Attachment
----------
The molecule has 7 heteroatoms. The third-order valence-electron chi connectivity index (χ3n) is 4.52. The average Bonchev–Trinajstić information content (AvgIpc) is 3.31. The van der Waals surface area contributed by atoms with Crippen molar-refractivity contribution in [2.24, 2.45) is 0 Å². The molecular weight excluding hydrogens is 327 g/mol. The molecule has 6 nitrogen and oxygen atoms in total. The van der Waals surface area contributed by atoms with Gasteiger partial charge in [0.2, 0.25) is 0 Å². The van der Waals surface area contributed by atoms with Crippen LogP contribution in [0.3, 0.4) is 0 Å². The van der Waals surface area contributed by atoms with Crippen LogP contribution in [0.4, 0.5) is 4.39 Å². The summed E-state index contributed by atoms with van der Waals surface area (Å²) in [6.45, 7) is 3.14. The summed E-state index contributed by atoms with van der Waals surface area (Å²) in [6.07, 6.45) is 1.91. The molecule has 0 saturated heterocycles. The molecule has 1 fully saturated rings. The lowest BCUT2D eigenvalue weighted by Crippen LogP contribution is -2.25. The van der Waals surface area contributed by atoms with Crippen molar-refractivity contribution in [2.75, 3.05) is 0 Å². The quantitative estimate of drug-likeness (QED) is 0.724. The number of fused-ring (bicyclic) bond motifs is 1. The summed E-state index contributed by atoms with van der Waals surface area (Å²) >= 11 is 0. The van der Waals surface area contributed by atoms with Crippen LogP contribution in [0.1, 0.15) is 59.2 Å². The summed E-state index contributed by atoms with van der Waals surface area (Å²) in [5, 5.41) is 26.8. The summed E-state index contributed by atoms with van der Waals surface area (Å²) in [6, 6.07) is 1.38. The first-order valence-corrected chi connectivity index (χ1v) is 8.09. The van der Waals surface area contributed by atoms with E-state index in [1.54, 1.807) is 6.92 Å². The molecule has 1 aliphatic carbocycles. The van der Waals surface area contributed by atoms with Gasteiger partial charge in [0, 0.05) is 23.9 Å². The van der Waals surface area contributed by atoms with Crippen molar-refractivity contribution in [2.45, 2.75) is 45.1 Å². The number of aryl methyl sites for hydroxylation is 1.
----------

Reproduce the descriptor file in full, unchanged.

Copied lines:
The molecule has 7 heteroatoms. The third-order valence-electron chi connectivity index (χ3n) is 4.52. The average Bonchev–Trinajstić information content (AvgIpc) is 3.31. The van der Waals surface area contributed by atoms with Crippen molar-refractivity contribution in [2.24, 2.45) is 0 Å². The molecular weight excluding hydrogens is 327 g/mol. The molecule has 6 nitrogen and oxygen atoms in total. The van der Waals surface area contributed by atoms with Gasteiger partial charge in [0.2, 0.25) is 0 Å². The van der Waals surface area contributed by atoms with Crippen LogP contribution in [0.3, 0.4) is 0 Å². The van der Waals surface area contributed by atoms with Crippen LogP contribution in [0.4, 0.5) is 4.39 Å². The summed E-state index contributed by atoms with van der Waals surface area (Å²) in [6.45, 7) is 3.14. The summed E-state index contributed by atoms with van der Waals surface area (Å²) in [6.07, 6.45) is 1.91. The molecule has 0 saturated heterocycles. The molecule has 1 fully saturated rings. The lowest BCUT2D eigenvalue weighted by Crippen LogP contribution is -2.25. The van der Waals surface area contributed by atoms with Crippen molar-refractivity contribution in [2.75, 3.05) is 0 Å². The quantitative estimate of drug-likeness (QED) is 0.724. The number of fused-ring (bicyclic) bond motifs is 1. The summed E-state index contributed by atoms with van der Waals surface area (Å²) >= 11 is 0. The van der Waals surface area contributed by atoms with Crippen LogP contribution in [0.1, 0.15) is 59.2 Å². The summed E-state index contributed by atoms with van der Waals surface area (Å²) in [5, 5.41) is 26.8. The summed E-state index contributed by atoms with van der Waals surface area (Å²) in [6, 6.07) is 1.38. The first-order valence-corrected chi connectivity index (χ1v) is 8.09. The van der Waals surface area contributed by atoms with E-state index in [1.54, 1.807) is 6.92 Å². The molecule has 1 aliphatic carbocycles. The van der Waals surface area contributed by atoms with Gasteiger partial charge in [0, 0.05) is 23.9 Å². The van der Waals surface area contributed by atoms with Crippen molar-refractivity contribution in [2.45, 2.75) is 45.1 Å². The number of aryl methyl sites for hydroxylation is 1.